Kevin C. Ngo, Georgia Kouselas, Nick Carter, & Anthony Ball
Strategic talent management is all about making sure that your organisation has the right people in the right places at the right times. The first step to a successful talent strategy is therefore answering the question of which individuals and groups can meet your organisation’s future needs—that is, who is high potential? People Measures has identified ten things which must be addressed when identifying high potential.
Knowing what high potential is.
Employers generally agree that their organisation’s ability to identify high potential talent would be a source of competitive advantage (Silzer & Church, 2009). However, definitions of what actually constitutes high potential varies in both theory and practice (Silzer & Church, 2009). At the most basic level, high potential in the workplace means the sum of those qualities which groups or individuals need to contribute in a greater capacity (Silzer & Church, 2009). People Measures sees it as the potential to progress and perform effectively in roles of greater complexity, scale and range.
Knowing what high potential isn’t.
Most organisations do not have formal measures of high potential, yet the data says that at best 29% of high performers actually have high potential (CLC, 2005) and some estimates (e.g. Burke, Schmidt, & Griffin, 2014) are lower. Whether it is a managerial rating or a 9-box grid, what we often see are organisations using past and current performance to make predictions about future performance. That may work if an employee is to continue working in the same role, however, someone’s current performance does not provide a complete picture of how that person will perform in a role of greater complexity, ambiguity and scale. The trick is finding out which of your organisations high performers also have potential to go into bigger roles.
Current performance is still a good place to start.
Performance does not equal potential. That said, there is likely to be some overlap between an individual’s current role and her next role. The key to understanding how to use current performance to identify high potential is to figure out where that overlap in capabilities exists and to have good behaviour-based metrics in place to measure those capabilities. That way, you can ensure that you’re putting more weight on those capabilities which are relevant and not unfairly marking people down for their performance in areas which are not important in higher level roles.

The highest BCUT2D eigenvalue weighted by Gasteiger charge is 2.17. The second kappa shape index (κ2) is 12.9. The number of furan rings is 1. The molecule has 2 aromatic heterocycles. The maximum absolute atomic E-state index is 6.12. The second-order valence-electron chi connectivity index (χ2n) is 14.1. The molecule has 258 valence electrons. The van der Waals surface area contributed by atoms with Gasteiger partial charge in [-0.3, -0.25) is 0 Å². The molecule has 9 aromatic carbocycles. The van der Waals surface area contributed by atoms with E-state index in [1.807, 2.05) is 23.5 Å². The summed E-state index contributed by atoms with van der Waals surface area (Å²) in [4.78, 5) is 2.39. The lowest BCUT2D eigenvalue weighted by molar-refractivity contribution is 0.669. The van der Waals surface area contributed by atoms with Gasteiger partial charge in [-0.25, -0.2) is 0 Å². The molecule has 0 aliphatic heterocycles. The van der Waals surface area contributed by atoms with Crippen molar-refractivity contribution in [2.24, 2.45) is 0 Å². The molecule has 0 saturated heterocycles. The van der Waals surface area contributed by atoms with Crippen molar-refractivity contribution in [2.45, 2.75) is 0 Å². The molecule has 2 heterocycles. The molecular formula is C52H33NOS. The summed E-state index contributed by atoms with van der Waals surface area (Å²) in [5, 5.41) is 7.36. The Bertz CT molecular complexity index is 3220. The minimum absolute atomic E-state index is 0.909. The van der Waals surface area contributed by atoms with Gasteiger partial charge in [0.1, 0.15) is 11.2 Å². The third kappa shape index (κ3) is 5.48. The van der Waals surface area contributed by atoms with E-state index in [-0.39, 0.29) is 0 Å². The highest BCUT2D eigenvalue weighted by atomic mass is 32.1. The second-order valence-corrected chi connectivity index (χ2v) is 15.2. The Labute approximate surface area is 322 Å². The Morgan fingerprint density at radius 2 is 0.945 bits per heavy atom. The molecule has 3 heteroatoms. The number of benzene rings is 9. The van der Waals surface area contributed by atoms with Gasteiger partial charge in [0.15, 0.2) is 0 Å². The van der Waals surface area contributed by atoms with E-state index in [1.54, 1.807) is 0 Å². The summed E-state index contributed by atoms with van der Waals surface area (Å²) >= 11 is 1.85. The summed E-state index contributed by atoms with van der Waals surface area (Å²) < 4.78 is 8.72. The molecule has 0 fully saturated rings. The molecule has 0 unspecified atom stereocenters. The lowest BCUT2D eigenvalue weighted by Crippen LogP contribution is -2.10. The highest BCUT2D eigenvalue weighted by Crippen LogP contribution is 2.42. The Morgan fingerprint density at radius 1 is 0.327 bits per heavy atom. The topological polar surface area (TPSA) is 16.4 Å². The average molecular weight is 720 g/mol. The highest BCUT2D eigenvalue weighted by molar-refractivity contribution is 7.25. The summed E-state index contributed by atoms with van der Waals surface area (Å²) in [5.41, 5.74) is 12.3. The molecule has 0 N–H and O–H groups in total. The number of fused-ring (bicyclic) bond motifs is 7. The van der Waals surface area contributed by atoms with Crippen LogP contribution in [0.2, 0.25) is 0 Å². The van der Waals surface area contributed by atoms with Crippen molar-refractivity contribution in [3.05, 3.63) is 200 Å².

People in senior roles are now expected to respond to and exploit increasingly volatile, uncertain, complex and ambiguous business environments. A key requirement of successful leadership is the cognitive capacity to approach dilemmas with both depth and breadth. In other words, leaders must be able to analyse and solve problems, as well as think broadly. Analysing and Problem Solving is a high level of ability in acquiring knowledge, processing information and solving complex problems. Thinking Broadly includes the capacity to understand a situation or problem by understanding the bigger picture. This includes identifying patterns or connections that are not obvious. Employees with the highest potential have the ability to absorb, process and solve problems with complex data and information. They are also able to successfully identify patterns and relationships across broad systems and issues, even in complex environments. These personal attributes are typically difficult to develop or improve significantly. Having this natural cognitive capacity is one of the foundation factors for functioning in a role of greater complexity, ambiguity and scale.
When one thinks of ineffective leadership, dictatorial styles often come to mind. A common alternative is leadership through incentivisation. However, we know from years of research that neither threats nor rewards build engagement. Rather, effective leadership behaviour build engagement by partnering for success. The key to partnering with others and getting buy-in is understanding, influencing and building relationships with others within and outside the organisation. We call this a person’s social capacity.
Understanding others is an essential capability as it enables the development of strong professional relationships. An awareness of and interest in the issues and experiences of individuals and groups enables the development of a strong and meaningful connection with others. The ability to understand what derives and shapes behaviours also influences successful relationship building. An individual cannot have high potential for a leadership role if they are unable to bring these things together to muster up a team effort to complete complex tasks or realise lofty goals.